Citizen Advisory Boards are designed to ensure that members of the public are actively involved in the policy-making process. According to Miller (2018), these councils were constituted as a way of addressing the concern that members of the public are often ignored when enacting and implementing policies that affect their lives directly. As such, these forums offer them the opportunity to understand the relevance of the new policies and to participate in their implementation.
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They are meant to build mutual trust between the public and different government organs meant to formulate and implement these policies. Although some stakeholders have complained about the length of time it takes to have a policy approved by these boards, the outcome is often beneficial to parties involved. In this essay, the aim is to discuss the benefits of this trust-building technique to improve service delivery among the local police.
Maintaining law and order in the country is one of the most challenging tasks in any country. Police officers are constantly expected to ensure that citizens, some of whom have decided to embrace crime as their way of life, do not break the law. When an offense of any nature is committed, these officers are expected to conduct a thorough investigation and to present a convincing case to the court so that those who break the law can be subjected to appropriate punishment.
It is not easy for these officers to execute their duties without proper support from members of the community. According to Nalla and Newman (2014), the Federal Bureau of Investigation is often considered one of the most efficient investigative authorities in the world because of its ability to get the necessary tips from members of the public. The officers may not be present at scenes of crime. They have to rely on people who witnessed the events to help them find vital leads when conducting investigations.
The local police chiefs often find it challenging when it comes to enforcing some laws or conducting an investigation. Miller (2018) laments that the rate at which police officers are attacked by members of the public is worrying. It has created a constant fear among the officers who are then forced to use lethal force at the slightest of provocation. Such actions further erode trust, making a section of the society convinced that they also have to be ready to use lethal force to defend themselves against rogue officers (Thurman & McGarrell, 2015). Working in such a hostile environment where trust is totally lost can be frustrating.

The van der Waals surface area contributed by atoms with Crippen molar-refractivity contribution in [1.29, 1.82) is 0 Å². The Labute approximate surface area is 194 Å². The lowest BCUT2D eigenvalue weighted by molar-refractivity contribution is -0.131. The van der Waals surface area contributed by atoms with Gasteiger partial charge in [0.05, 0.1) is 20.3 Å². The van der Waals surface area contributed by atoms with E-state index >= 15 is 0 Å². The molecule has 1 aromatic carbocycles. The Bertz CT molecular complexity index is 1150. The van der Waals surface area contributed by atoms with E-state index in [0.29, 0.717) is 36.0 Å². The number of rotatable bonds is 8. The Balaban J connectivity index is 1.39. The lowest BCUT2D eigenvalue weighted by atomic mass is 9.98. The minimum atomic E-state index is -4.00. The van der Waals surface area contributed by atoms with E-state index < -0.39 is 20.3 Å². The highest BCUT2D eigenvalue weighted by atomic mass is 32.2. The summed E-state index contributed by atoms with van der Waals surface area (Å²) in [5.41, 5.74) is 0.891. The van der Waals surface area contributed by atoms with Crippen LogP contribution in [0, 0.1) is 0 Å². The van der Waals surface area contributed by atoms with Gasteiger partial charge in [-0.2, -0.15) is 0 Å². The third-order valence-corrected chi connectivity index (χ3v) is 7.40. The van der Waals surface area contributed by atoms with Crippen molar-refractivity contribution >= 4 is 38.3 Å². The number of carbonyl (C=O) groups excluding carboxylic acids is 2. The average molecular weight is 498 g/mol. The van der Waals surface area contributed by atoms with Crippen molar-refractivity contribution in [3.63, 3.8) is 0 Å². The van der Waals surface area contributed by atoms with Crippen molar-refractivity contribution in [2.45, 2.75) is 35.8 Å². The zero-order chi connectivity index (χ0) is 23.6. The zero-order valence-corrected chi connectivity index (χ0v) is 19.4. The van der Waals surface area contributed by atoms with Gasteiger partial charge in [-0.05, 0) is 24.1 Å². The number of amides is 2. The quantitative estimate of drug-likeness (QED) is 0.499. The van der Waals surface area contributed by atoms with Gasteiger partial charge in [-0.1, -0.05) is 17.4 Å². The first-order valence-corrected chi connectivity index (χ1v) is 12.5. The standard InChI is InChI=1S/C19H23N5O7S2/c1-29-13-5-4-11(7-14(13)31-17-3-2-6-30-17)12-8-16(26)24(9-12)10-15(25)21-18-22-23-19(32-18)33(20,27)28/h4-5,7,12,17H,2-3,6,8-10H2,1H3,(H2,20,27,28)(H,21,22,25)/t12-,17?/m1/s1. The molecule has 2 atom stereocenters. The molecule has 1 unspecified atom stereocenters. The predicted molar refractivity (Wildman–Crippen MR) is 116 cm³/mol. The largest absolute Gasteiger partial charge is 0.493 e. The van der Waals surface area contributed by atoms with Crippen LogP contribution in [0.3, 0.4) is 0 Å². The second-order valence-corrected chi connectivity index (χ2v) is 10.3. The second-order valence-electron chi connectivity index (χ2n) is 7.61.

Citizen advisory councils offer a perfect platform through which such mistrusts and suspicions can be eliminated. Members of the public can be invited into such forums to discuss their concerns. The officers can also discuss the challenges they face. In the end, a policy can be developed that is acceptable to both the law enforcers and members of the public. When mutual trust and friendship are developed, members of the public will become partners in law enforcement within a given area.
It is true that public participation in policy-making can be time-consuming. It may also give an opportunity for some disgruntled members of the community to unfairly express their frustrations against the officers (Thurman & McGarrell, 2015). However, these forums also offer a perfect platform to create mutual trust and a foundation upon which members of the public can work closely with law enforcement agencies. Police chiefs should embrace a positive attitude towards these forums as a way of making the work of their officers easy and safe.
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Miller, L. S. (2018). Community policing: Partnerships for problem solving (8th ed.). New York, NY: Cengage Learning.
Nalla, M.K., & Newman, G.R. (Eds.). (2014). Community policing in indigenous communities. New York, NY: Taylor & Francis Group.
Thurman, Q., & McGarrell, E.F. (2015). Community policing in a rural setting (2nd ed.). London, UK: Routledge.